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When Life Is This Hard, Stubbornness Is A Virtue

As a stand-up comic noted for raunchy one-liners, Mo'Nique probably never imagined that her name and the phrase "Best Actress" would find themselves in the same sentence, except perhaps as a punch line. But such is the power of a blunt but undeniably effective new movie — a melodrama with the unwieldy title Precious: Based on the Novel Push by Sapphire — that no one's laughing at the notion as Oscar season approaches.

Nor is Mo'Nique's blistering performance as a monstrous mother the only surprise in this passionate tale. Director Lee Daniels was once a casting director, and he's gone out of his way to give plenty of unlikely performers the chance to shine: pop star Mariah Carey, deglammed and ferocious as a bulldog of a social worker; rocker Lenny Kravitz, gently amusing as a head-turning maternity-ward nurse; and most remarkably, newcomer Gabourey Sidibe, making her film debut as Claireece "Precious" Jones, a withdrawn, morbidly obese teenager whose very survival seems unlikely as the movie begins.

The year is 1987, and oddly enough it's the latest disaster in Precious' life — her second pregnancy — that gives her one last chance. The principal at her Harlem school arranges for her to enroll at an "alternative" institution, and though her mother would rather she apply for welfare, Precious grasps at the offer.


Illiterate, bruised and abused at home (both of her pregnancies resulted from rapes at her father's hands), this damaged teen is starting from way less than zero. When a teacher (Paula Patton) asks her to name one thing she's good at, Precious comes up blank. And as director Daniels plunges into her harrowing home life, where her moody mother is as likely to slam a frying pan into her head or hurl a television down stairs at her as to offer a word of kindness, it seems almost preposterous that there's a spark of resilience left to be fanned. But slowly, with a mulish, opaque persistence, she starts to come into her own.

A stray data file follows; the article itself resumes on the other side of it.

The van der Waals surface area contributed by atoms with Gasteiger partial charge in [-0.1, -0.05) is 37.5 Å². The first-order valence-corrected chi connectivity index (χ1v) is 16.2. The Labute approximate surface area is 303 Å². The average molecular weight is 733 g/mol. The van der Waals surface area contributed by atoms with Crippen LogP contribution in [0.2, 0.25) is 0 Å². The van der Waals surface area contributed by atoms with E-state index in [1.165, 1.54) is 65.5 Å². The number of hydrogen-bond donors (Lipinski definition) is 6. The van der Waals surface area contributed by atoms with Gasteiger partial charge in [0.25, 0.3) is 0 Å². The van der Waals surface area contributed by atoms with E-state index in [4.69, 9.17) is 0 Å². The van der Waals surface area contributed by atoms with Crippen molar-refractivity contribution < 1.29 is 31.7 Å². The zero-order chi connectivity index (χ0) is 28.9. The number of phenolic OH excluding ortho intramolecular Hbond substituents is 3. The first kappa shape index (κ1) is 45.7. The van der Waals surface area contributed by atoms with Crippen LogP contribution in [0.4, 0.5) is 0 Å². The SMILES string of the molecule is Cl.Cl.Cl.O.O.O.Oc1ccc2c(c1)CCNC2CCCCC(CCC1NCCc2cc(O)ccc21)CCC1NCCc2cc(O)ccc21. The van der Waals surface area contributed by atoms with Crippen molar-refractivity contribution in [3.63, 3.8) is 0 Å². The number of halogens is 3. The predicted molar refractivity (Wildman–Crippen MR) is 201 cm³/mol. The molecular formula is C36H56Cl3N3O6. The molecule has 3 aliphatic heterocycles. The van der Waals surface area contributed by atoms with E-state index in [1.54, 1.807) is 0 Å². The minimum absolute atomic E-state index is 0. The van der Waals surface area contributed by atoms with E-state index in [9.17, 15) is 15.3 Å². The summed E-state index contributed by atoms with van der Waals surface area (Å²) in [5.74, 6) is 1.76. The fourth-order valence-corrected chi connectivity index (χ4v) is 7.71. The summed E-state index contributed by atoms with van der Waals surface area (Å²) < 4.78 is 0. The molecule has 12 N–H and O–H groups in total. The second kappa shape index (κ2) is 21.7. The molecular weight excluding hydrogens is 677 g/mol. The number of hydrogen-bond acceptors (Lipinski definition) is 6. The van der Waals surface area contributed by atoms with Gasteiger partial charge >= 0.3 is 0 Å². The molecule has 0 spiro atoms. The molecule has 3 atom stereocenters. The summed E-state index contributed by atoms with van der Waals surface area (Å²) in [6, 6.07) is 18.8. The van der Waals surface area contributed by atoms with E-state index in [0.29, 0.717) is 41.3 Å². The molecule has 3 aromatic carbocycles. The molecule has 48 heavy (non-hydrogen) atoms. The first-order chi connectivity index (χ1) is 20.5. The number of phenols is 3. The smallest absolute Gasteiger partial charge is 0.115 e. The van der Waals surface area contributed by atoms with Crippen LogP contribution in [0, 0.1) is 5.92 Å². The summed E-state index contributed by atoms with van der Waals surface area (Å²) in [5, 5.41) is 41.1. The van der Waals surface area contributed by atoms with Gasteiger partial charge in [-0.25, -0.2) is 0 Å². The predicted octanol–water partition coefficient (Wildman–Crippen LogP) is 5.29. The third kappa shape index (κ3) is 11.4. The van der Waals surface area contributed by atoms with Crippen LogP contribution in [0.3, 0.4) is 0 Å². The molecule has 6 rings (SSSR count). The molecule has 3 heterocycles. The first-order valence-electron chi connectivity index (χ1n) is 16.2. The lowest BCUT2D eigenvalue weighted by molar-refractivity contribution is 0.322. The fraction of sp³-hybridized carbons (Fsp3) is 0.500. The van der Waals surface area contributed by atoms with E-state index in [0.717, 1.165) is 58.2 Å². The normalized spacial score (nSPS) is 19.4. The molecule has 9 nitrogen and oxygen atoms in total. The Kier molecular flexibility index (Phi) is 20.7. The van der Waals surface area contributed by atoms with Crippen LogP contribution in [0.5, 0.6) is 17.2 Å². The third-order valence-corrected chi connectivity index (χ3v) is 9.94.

Sidibe, quietly monumental as Precious, is more acted upon than active for much of the picture, her face so full it seems incapable of expression, her movements sluggish and leaden. Once in motion, though, she's formidable enough that only an immovable object could oppose her. Mo'Nique's intransigent parent is that object, and remarkably, Daniels and screenwriter Geoffrey Fletcher have contrived to make her a monster with nuance, so psychologically damaged herself that she doesn't really register what she's doing to her child.

Apart from a few BET-style red-carpet moments played out in Precious' fantasies — and some correspondingly lurid flashbacks to her brutal rapes — the film has been shot with the sort of documentarian realism common in independent features from the era in which the story takes place. And that, I'm guessing, accounts for the way it's been embraced at film festivals from Sundance to Toronto. Daniels may be indulging in stunt casting, and slamming plot points home with sledgehammer subtlety, but the film's milieu and characters feel alarmingly real. And its story ends up packing an emotional wallop as substantial as its title character. (Recommended)

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